• What They Won’t Tell You About Working in Video Games: It was interesting to have a panel with developers, PR people and games journalists up on stage together. It was a good reminder about how these various aspects of the gaming industry fit together. There was some interesting information in it – like how Red Faction: Guerilla was going to have a female lead character, but that was changed to make the game more marketable – and it also pointed out how today’s games journalist can be tomorrow’s PR person or even work in development (and all combinations thereof).
  • Aussie Indie Showcase: The moderator didn’t show up for this, leaving the developers to talk about their games for 10 minutes of an hour session, then opening the floor to questions. It didn’t even seem that someone had organised in-game footage of the games being showcased here. I left this one very early.
  • Geek as a Cultural Identity: Do Fake Geeks Exist?: This was entertaining, if a bit light on the ‘what to do’ bit. Gatesy made the comment that “we should be worrying less about fake geeks and worrying more about fake doctors” and that about summed it up. There was some discussion about how much “The Big Bang Theory” sucked and how women were still being made to show their geek credentials, but overall it was a pretty supportive session. Oh, and this was another session where the moderator didn’t show and was replaced.
  • A picture from the "Audacity of #HYPE" social media panel at PAXAus.

    I’m not asking for much when it comes to A/V backing for panels. A small amount of text, a few images and suddenly the audience has something else to engage them. (Image taken by: me)

    Audacity of Hype: Do’s, Don’ts & WTF’s of Social Media: This one had slides to show, which meant offending tweets from people like Mike Maulbeck threatening Valve’s Gabe Newell were greeted with great laughter. Unfortunately the session contained a number of people in the audience who felt the need to yell out whatever popped into their head and that detracted from my enjoyment. Guys, if you want to talk at PAXAus, do the work so you get invited on stage, okay?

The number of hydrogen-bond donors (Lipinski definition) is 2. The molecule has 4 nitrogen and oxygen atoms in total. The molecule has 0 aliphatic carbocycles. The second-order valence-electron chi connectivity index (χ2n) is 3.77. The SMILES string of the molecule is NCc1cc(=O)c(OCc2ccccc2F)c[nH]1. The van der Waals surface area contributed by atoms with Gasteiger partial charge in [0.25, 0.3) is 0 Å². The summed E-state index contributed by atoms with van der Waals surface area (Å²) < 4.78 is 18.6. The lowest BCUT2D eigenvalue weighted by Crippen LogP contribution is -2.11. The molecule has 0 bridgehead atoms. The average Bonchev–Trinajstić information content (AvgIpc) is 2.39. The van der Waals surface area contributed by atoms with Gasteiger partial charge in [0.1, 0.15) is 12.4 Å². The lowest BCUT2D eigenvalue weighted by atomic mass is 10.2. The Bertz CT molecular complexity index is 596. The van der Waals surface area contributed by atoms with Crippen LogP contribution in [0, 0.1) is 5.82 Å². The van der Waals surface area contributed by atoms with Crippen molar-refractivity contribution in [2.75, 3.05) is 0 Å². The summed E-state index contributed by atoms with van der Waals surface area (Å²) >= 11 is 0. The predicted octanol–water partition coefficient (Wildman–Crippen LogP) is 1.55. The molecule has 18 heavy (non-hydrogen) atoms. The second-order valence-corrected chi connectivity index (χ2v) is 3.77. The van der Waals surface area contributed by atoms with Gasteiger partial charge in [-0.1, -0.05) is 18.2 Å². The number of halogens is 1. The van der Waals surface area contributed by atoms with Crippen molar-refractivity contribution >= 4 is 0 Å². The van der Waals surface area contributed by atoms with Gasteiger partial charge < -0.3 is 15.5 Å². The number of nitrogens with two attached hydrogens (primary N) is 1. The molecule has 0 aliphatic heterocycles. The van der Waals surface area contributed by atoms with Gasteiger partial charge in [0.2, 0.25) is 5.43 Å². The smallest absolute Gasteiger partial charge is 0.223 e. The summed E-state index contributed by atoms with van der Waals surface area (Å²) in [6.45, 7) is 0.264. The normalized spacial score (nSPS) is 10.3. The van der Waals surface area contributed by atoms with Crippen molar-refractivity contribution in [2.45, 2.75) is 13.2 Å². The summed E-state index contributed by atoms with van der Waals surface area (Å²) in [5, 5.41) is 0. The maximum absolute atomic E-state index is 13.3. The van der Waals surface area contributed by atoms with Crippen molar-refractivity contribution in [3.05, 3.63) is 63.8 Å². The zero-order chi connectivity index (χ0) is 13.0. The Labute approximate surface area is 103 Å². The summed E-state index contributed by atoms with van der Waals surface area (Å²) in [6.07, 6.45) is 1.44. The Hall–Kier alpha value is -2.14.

• Women in Video Games: Improving Things for Everyone: This started with a very clear “NO GAMERGATE” comment from the moderator. Unfortunately the panel didn’t gel very well – I left early when it seemed that no-one really wanted to say that much in case they stepped on someone else’s toes. This is a problem on a panel in front of an audience who is there to hear them speak.
  • The Changing Face of Games Journalism, featuring GameSpot: Although billed as a “what it’s like to be a games journalist in a changing world” when it was actually “here’s the history of GameSpot Australia”. When they started on the “what’s the best thing about working at GameSpot” panel comments, I left.
  • A Chat with Chris Roberts, The Original Wing Commander: I went to see this because of Star Citizen. I’m not a big believer in crowdfunding, and with Star Citizen being the largest crowdfunded title (US$66m raised and counting) I wanted to see if Roberts said anything interesting. After watching some in-game footage of a dogfight (where the pilot crashed into several asteroids) Roberts called Star Citizen, “A shared dream,” which is probably the most apt description of this title I’ve yet heard. “A shared dream that you pay for and I financially benefit from,” would have been more accurate though. It was a bit of a waste of time for the other panelists on stage though – maybe they were there if Roberts hadn’t wanted to talk, but between his anecdotes and the A/V presentation that covered Roberts’ career, they didn’t say much.